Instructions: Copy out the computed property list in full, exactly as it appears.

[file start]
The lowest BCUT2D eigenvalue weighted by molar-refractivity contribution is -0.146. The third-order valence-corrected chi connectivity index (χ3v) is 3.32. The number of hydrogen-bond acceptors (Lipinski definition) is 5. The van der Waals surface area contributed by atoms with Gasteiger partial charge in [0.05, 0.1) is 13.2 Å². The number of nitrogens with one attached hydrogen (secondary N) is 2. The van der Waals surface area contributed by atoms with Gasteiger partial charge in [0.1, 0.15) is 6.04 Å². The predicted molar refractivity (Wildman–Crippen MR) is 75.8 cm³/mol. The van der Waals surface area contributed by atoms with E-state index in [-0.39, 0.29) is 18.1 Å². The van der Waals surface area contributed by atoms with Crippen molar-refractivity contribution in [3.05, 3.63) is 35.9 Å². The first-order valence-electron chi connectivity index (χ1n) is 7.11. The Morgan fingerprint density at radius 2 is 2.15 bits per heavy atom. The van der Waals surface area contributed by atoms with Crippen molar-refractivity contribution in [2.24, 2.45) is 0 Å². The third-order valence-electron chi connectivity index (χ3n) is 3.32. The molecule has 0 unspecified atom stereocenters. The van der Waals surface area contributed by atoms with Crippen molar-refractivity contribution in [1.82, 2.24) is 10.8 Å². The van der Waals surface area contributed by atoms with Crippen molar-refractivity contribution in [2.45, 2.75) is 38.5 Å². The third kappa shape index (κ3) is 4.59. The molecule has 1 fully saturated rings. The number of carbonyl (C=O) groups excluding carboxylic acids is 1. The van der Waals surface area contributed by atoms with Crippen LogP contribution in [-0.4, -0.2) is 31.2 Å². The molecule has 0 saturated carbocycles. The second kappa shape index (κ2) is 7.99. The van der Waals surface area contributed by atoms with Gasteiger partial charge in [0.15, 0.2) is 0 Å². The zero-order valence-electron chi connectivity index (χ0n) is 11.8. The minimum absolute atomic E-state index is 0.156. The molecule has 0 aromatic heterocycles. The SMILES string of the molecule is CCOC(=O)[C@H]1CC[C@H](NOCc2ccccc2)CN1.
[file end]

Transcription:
The lowest BCUT2D eigenvalue weighted by molar-refractivity contribution is -0.146. The third-order valence-corrected chi connectivity index (χ3v) is 3.32. The number of hydrogen-bond acceptors (Lipinski definition) is 5. The van der Waals surface area contributed by atoms with Gasteiger partial charge in [0.05, 0.1) is 13.2 Å². The number of nitrogens with one attached hydrogen (secondary N) is 2. The van der Waals surface area contributed by atoms with Gasteiger partial charge in [0.1, 0.15) is 6.04 Å². The predicted molar refractivity (Wildman–Crippen MR) is 75.8 cm³/mol. The van der Waals surface area contributed by atoms with E-state index in [-0.39, 0.29) is 18.1 Å². The van der Waals surface area contributed by atoms with Crippen molar-refractivity contribution in [3.05, 3.63) is 35.9 Å². The first-order valence-electron chi connectivity index (χ1n) is 7.11. The Morgan fingerprint density at radius 2 is 2.15 bits per heavy atom. The van der Waals surface area contributed by atoms with Crippen molar-refractivity contribution in [2.24, 2.45) is 0 Å². The third-order valence-electron chi connectivity index (χ3n) is 3.32. The molecule has 0 unspecified atom stereocenters. The van der Waals surface area contributed by atoms with Crippen molar-refractivity contribution in [1.82, 2.24) is 10.8 Å². The van der Waals surface area contributed by atoms with Crippen molar-refractivity contribution in [2.45, 2.75) is 38.5 Å². The third kappa shape index (κ3) is 4.59. The molecule has 1 fully saturated rings. The number of carbonyl (C=O) groups excluding carboxylic acids is 1. The van der Waals surface area contributed by atoms with Crippen LogP contribution in [-0.4, -0.2) is 31.2 Å². The molecule has 0 saturated carbocycles. The second kappa shape index (κ2) is 7.99. The van der Waals surface area contributed by atoms with Gasteiger partial charge in [0.15, 0.2) is 0 Å². The zero-order valence-electron chi connectivity index (χ0n) is 11.8. The minimum absolute atomic E-state index is 0.156. The molecule has 0 aromatic heterocycles. The SMILES string of the molecule is CCOC(=O)[C@H]1CC[C@H](NOCc2ccccc2)CN1.